The term cloud computing comes up a lot these days. In short, it refers to the act of connecting with online services to store and manage data. Through cloud computing, businesses can streamline processes and find resources tailored to niche demands. Providers host solutions for all industries and applications. Most things once in-house now exist somewhere in the cloud.
Software as a Service (Saas) is the model through which businesses and consumers cloud compute. A developer lists a solution online for rent, a people periodically for it. This contrasts software purchasing on a single or multi-use download agree.
Renting takes many forms. The two subscription models below are the most popular.
- Usage-based SaaS subscriptions: Businesses pay a rate determined by their use. Most pay-as-you-go plans come with several tiers for ultimate flexibility. For example, a cloud-storage service might charge x-amount for 2GB and y-amount for 4GB. Anything above the top threshold would cost a fixed price.
- Seat-based SaaS subscriptions: Some services do not operate on a per-resource basis. Instead, they focus on account size. Seat licenses refer to the number of users under a specific plan. A two-seat license equals two logins / authorized users. An example of this model might be a CRM platform. The first tier includes 3 users and the next level 10.
Through subscriptions, businesses attain greater financial flexibility. An on-premise solution costs a certain amount upfront—usage makes little different afterward. That is, unless the demand grows above its capacity, an issue we discuss in this article.
SaaS Boasts Considerable Cost Incentives besides Saving on Overhead and Staff
The subscription models above illustrate the economy of SaaS. It scales up or down depending on the demand, allowing businesses to grow or shrink without pain.
Since the provider supports the solution, businesses needn’t allocate resources to the technology’s upkeep. They can also eliminate extraneous expenses like maintenance, repairs, and upgrades.
Most services offer risk-free packages. First-time customers can try out the solution for several days before committing. Unfortunately, on-premise systems allow for no such thing. Unless renting the equipment, return policies are typically not trial-friendly.
Users Can Access Cloud Computing Solutions from Any Network or Device
The modern worker leaves his or her desk frequently throughout the day. In fact, the traditional workplace doesn’t even exist for many companies. Telecommuting continues to grow in popularity, making the need for cloud computing even greater.
SaaS reduces productivity anxieties many employers harbor. Employees can work from anywhere in the world and log their progress as if in the office. Before cloud computing, workers might have had “lite” versions of office resources remotely. Now, all heavy lifting happens through the provider’s infrastructure, delivering an unchanged experience point-to-point.
Regarding accessibility, another boon is that SaaS solutions are immune to local failures. An IT crisis in the office does not affect cloud technology. To illustrate this point, consider hosted phone solutions. Should the internet crash, the phone system continues to run. Only the devices themselves disconnect. This makes failover easy to another IT service or temporary network (i.e. hotspot).
Cloud Computing Alleviates Security Woes and Solves Compatibility Issues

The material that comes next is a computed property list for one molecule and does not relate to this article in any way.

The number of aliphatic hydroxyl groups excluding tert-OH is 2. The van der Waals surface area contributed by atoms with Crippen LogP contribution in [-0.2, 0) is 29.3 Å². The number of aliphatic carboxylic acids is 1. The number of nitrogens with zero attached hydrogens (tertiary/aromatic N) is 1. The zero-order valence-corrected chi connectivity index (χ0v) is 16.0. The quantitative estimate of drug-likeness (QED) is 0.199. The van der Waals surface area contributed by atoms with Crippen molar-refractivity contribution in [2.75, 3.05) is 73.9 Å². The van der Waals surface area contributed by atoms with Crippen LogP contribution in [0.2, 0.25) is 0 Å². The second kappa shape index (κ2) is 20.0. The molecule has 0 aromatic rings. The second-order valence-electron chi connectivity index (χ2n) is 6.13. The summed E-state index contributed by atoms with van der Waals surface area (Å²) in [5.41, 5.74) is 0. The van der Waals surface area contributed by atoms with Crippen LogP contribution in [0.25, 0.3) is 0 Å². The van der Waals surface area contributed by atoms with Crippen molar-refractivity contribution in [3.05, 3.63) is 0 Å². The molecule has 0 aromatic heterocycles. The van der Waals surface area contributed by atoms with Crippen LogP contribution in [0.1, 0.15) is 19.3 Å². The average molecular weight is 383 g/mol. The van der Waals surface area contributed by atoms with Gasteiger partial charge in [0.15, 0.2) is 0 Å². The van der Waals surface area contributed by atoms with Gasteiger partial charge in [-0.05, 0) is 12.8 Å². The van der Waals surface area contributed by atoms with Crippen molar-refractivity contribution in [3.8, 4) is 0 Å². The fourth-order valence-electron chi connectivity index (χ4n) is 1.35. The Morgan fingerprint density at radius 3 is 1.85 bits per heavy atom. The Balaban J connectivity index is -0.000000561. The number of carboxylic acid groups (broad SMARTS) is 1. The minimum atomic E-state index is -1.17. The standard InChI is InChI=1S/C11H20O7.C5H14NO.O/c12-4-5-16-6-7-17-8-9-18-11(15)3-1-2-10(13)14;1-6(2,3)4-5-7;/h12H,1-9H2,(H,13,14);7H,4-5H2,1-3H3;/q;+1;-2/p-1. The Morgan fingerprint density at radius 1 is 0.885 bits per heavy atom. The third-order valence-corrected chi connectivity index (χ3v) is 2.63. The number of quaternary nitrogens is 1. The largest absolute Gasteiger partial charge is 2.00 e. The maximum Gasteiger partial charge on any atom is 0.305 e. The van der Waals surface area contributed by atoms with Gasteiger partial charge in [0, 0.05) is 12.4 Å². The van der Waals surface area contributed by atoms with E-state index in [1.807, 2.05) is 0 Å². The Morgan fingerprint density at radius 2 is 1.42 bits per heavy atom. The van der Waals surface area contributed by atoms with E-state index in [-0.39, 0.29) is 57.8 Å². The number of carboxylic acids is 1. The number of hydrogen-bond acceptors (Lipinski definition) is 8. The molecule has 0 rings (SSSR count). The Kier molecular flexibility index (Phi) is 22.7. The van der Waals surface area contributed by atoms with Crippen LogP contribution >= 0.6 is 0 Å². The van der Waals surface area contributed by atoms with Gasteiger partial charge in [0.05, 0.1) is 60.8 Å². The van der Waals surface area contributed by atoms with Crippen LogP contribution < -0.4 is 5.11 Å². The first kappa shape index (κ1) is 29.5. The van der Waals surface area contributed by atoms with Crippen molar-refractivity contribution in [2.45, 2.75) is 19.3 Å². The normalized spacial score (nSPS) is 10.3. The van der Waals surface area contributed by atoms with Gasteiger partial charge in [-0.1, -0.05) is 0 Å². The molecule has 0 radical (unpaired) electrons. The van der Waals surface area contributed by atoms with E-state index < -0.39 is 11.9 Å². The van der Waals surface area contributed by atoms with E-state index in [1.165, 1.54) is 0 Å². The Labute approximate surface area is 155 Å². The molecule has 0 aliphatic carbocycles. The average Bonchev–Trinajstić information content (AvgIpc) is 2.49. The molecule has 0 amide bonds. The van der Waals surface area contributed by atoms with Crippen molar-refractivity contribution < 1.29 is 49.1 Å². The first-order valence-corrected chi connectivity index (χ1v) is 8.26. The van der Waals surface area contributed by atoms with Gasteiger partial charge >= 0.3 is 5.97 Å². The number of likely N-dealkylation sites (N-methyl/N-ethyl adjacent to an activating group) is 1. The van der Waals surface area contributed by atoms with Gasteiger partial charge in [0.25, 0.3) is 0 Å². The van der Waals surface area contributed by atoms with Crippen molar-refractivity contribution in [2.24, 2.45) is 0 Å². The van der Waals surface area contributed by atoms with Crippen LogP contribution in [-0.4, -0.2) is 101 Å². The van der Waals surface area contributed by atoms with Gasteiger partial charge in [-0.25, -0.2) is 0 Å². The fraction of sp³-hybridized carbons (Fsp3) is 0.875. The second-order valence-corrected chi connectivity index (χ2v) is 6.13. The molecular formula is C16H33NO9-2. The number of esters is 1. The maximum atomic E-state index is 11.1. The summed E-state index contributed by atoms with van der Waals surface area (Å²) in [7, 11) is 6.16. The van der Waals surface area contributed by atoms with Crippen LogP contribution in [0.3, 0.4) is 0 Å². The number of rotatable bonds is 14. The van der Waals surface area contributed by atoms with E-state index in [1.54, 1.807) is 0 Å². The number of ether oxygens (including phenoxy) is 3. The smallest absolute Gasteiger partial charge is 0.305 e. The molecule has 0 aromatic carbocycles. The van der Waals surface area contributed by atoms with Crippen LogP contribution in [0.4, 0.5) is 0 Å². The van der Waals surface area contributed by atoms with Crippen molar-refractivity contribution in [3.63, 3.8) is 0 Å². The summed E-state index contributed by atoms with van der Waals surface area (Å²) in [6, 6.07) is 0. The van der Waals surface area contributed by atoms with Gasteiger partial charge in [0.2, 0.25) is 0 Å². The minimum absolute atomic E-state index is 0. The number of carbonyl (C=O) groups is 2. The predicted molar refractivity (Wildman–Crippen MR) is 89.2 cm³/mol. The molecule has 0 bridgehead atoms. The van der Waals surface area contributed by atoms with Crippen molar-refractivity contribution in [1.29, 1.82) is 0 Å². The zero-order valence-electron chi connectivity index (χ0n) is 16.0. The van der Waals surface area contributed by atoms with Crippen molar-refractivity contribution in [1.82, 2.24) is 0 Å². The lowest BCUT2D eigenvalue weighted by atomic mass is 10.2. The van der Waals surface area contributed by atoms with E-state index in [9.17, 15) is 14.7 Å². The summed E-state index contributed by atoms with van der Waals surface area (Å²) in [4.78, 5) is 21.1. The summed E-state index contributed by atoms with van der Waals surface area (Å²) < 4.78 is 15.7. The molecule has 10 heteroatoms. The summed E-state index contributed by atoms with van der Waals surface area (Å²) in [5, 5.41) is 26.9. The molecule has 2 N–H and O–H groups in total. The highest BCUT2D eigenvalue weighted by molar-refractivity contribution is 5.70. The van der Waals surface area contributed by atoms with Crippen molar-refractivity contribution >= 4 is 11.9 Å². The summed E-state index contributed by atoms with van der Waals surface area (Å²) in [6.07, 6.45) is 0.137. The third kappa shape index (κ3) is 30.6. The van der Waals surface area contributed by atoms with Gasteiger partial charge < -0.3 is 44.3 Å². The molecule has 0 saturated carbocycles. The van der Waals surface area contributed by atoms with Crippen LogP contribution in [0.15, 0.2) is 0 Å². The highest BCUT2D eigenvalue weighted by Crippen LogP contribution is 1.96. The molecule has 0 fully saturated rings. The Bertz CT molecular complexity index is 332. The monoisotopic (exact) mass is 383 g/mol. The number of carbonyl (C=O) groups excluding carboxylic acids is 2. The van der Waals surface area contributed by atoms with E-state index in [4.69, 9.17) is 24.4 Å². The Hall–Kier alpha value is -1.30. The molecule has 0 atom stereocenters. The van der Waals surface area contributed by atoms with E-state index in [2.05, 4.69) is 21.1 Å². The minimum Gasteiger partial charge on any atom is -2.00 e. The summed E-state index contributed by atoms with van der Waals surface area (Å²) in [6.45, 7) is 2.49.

Cloud-based providers are conscious of other products their consumers might use. When applicable, they might even develop integrations for a more seamless user experience.
SaaS services cater to a range of technical specifications to allow everyone to connect. They circumvent traditional hardware and software limitations for better interoperability. By hosting through a browser or other online system, many compatibility concerns are irrelevant.
Another pain-point companies have with on-premise solutions is vulnerabilities. SaaS providers take control of security relating to the use of their solution. Of course, this does not mean that local security measures do not matter.
For extra protection, cloud-computing services typically offer integrated backup and restore functions. Whether these measures come included is up to the provider. Regardless, any subscription package has a service level agreement (SLA). This document outlines the responsibilities of both provider and consumer. Uptime is often a clause in this agreement (i.e. a 99% guarantee).
A Modern User Experience That Evolves with the Technology
Technology displaces itself at a scary pace. Upfront investments in hardware and software now carry significant risk. What is innovative today might become obsolete in a year. This is not an exaggeration either.
With SaaS, updates and upgrades happen automatically. In reducing the technical demands of the user, cloud computing caters to a wider range of skills. For this reason, most solutions are intuitive. They strike a balance between simplicity and complexity, giving options to the new and experienced.
Much development goes into the user experience of SaaS products. Our own hosted phone solution, for example, uses a drag-and-drop editor for call-flow. Rather than figuring out the intricacies of Voice-over-IP, users just click a few icons.
The UI experience affects the usefulness of a product. It’s often a reason for choosing one product over another. Many SaaS solutions excel in this area.
Providers are also beginning to improve the documentation of their products. Thanks to stringent search engine requirements, tech companies are producing tons of quality content. But knowledge centers are only one way in which providers offer support. As outlined in the SLA, there’s often a bevy of tools and resources for optimizing the products.